Every module is the direct limit of finitely generated modules. Is it true that every module is the inverse limit of finitely generated modules?

  • $\begingroup$ Sorry, ignore my previous comment. I misread your question twice and ignored "finitely generated" so none of what I wrote makes any sense. $\endgroup$ – Rudy the Reindeer Nov 1 '12 at 16:45

No. Consider $\mathbb{Q}$ or any other nonzero divisible group. Every homomorphism from $\mathbb{Q}$ into a finitely generated abelian group is zero: subgroups of finitely generated groups are finitely generated, quotients of divisible groups are divisible, and the only finitely generated divisible group is $0$.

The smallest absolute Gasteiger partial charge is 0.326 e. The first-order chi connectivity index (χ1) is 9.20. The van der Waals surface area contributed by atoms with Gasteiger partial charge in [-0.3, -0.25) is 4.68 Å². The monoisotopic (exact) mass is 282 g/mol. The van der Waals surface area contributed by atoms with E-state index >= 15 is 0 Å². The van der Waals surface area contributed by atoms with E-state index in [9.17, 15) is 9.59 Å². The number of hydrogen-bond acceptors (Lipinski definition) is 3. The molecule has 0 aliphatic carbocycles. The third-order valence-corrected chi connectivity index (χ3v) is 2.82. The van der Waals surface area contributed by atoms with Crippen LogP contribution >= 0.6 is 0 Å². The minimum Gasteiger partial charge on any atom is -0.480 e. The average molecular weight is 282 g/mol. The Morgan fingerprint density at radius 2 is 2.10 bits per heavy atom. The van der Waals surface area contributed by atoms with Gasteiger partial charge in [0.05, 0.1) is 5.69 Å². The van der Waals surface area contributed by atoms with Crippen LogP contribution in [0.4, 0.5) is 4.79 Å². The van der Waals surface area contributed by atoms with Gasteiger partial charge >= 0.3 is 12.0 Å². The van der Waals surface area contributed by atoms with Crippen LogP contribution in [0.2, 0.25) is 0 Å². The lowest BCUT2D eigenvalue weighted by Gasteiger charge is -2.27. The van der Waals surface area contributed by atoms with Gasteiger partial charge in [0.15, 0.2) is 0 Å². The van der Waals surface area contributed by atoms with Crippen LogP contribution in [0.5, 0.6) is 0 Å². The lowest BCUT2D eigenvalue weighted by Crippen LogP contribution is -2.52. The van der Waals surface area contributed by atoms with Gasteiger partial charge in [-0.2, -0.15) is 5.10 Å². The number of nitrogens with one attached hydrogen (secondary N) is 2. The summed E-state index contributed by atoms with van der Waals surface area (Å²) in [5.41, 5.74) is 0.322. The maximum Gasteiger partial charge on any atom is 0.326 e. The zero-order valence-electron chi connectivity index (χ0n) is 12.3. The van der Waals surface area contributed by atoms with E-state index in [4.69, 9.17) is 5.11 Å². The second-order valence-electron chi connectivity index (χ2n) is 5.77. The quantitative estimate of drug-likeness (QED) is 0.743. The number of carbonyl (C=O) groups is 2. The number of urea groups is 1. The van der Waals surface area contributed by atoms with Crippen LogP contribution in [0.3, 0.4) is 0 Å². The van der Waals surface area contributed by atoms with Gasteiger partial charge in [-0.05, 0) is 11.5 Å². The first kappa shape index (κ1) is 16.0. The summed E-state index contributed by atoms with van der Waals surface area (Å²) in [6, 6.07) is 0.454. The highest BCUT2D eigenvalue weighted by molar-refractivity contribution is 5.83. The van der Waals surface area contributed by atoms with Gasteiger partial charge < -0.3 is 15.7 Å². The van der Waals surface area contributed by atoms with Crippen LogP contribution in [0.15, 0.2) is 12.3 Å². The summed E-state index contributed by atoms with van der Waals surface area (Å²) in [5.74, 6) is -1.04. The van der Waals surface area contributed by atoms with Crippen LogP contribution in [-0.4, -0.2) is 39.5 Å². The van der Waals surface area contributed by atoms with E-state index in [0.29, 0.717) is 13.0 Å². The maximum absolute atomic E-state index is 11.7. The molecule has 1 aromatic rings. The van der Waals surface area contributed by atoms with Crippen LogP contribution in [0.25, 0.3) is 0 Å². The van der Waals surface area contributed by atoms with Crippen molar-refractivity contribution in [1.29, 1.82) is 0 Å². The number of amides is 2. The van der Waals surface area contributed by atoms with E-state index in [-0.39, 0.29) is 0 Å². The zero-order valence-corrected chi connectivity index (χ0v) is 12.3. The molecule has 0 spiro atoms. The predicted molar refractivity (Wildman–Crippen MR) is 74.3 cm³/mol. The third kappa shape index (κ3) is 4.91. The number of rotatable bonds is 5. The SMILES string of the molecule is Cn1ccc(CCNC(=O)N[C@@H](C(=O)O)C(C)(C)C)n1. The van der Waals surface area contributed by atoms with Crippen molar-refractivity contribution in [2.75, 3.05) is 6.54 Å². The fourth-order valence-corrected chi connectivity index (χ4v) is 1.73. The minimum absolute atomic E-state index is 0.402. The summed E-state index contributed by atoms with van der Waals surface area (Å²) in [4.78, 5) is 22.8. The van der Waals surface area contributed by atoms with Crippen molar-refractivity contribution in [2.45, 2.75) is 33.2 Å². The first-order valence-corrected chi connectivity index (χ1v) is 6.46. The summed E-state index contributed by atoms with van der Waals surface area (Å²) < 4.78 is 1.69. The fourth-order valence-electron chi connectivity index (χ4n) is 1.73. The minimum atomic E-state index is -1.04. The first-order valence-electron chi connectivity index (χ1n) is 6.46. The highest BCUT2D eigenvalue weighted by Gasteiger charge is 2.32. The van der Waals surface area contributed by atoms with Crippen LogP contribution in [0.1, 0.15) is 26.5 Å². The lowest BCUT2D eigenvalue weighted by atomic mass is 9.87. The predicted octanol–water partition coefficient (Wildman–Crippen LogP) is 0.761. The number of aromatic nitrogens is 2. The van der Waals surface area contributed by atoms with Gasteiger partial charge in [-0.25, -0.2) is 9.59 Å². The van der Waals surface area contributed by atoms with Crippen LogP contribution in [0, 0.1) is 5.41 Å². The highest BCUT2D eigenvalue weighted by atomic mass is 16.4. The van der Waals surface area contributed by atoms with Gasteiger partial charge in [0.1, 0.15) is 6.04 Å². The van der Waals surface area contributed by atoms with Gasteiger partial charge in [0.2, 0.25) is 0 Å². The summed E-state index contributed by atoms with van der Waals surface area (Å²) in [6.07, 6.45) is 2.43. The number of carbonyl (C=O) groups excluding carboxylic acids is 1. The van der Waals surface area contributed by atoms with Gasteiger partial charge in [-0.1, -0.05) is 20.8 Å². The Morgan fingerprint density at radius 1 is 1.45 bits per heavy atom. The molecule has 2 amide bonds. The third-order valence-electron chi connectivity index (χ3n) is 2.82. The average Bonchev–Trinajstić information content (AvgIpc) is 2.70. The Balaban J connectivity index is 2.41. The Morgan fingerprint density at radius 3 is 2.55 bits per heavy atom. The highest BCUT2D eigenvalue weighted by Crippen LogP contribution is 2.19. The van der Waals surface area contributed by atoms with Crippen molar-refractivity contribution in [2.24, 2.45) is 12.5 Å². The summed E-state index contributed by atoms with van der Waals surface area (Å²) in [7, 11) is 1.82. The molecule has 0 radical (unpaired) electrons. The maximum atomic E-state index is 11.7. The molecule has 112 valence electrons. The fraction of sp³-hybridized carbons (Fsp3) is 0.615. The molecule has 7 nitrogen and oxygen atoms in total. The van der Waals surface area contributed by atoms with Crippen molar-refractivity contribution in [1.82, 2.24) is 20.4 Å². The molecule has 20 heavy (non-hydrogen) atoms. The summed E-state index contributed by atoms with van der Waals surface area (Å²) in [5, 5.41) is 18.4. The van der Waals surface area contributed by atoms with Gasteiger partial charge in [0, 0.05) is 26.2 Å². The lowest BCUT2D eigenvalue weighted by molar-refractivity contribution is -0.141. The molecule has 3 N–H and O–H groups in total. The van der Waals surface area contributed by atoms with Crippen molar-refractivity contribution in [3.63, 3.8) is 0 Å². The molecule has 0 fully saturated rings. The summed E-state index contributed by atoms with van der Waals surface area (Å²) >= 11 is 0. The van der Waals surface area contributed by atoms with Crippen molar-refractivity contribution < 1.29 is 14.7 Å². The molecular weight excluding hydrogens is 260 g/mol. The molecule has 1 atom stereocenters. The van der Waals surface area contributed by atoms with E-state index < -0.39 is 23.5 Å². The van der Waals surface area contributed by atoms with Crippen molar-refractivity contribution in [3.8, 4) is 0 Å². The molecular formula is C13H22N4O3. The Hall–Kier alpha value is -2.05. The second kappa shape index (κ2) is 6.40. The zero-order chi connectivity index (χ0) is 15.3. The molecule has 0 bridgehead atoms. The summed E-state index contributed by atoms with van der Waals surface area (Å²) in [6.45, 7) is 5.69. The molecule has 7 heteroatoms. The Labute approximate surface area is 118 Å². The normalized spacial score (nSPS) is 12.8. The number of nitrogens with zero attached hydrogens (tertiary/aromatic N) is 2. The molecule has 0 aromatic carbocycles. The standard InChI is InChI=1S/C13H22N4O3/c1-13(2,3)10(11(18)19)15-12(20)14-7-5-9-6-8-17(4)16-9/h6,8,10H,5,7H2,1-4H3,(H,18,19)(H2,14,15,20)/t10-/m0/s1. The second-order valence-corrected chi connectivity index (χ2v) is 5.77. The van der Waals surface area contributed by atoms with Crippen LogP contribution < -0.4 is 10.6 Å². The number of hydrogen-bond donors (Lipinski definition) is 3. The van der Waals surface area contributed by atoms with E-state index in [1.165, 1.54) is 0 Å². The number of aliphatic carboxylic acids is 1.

More details: (using Wikipedia's notation)

Suppose towards a contradiction that $(X_i, f_{ij})$ is an inverse system of finitely generated abelian groups and $\pi_i \colon \mathbb Q \to X_i$ are the projections identifying $\mathbb{Q}$ as the inverse limit $\mathbb{Q} = \varprojlim\nolimits_i X_i$, in particular $f_{ij}\pi_j = \pi_i$. We know that $\pi_i = 0$ .

Consider the maps $\psi_i = \pi_i \colon \mathbb{Q} \to X_i$. Both $u = 1_{\mathbb{Q}}$ and $u' = 0$ are homomorphisms $\mathbb{Q} \to \mathbb{Q}$ such that $\psi_i = \pi_i u$ and $\psi_i = \pi_i u'$, hence the uniqueness statement in the universal property of the inverse limit implies $u = u'$, so $1_\mathbb{Q} = 0$. Nonsense.

(More generally, you can try to show that any map into $\mathbb{Q}$ would have to be zero.)

  • $\begingroup$ could you add more details? I don't understand why this is a counterexample $\endgroup$ – Chris Nov 1 '12 at 17:20

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